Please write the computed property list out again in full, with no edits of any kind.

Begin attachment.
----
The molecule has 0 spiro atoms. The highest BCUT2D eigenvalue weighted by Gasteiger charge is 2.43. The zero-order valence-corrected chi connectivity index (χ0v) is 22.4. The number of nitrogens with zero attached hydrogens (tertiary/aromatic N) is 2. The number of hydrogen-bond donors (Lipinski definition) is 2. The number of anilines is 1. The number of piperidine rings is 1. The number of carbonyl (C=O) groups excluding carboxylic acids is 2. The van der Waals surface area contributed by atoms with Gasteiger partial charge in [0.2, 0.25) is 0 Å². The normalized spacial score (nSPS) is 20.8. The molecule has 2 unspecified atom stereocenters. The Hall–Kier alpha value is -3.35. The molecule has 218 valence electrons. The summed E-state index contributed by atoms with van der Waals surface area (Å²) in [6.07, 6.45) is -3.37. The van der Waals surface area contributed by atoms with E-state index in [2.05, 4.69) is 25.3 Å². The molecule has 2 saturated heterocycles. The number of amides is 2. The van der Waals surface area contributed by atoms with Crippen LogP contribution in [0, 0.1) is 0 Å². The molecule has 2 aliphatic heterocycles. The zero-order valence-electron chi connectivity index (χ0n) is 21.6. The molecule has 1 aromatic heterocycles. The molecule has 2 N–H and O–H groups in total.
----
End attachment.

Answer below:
The molecule has 0 spiro atoms. The highest BCUT2D eigenvalue weighted by Gasteiger charge is 2.43. The zero-order valence-corrected chi connectivity index (χ0v) is 22.4. The number of nitrogens with zero attached hydrogens (tertiary/aromatic N) is 2. The number of hydrogen-bond donors (Lipinski definition) is 2. The number of anilines is 1. The number of piperidine rings is 1. The number of carbonyl (C=O) groups excluding carboxylic acids is 2. The van der Waals surface area contributed by atoms with Gasteiger partial charge in [0.2, 0.25) is 0 Å². The normalized spacial score (nSPS) is 20.8. The molecule has 2 unspecified atom stereocenters. The Hall–Kier alpha value is -3.35. The molecule has 218 valence electrons. The summed E-state index contributed by atoms with van der Waals surface area (Å²) in [6.07, 6.45) is -3.37. The van der Waals surface area contributed by atoms with E-state index in [2.05, 4.69) is 25.3 Å². The molecule has 2 saturated heterocycles. The number of amides is 2. The van der Waals surface area contributed by atoms with Crippen LogP contribution in [0, 0.1) is 0 Å². The molecule has 2 aliphatic heterocycles. The zero-order valence-electron chi connectivity index (χ0n) is 21.6. The molecule has 1 aromatic heterocycles. The molecule has 2 N–H and O–H groups in total.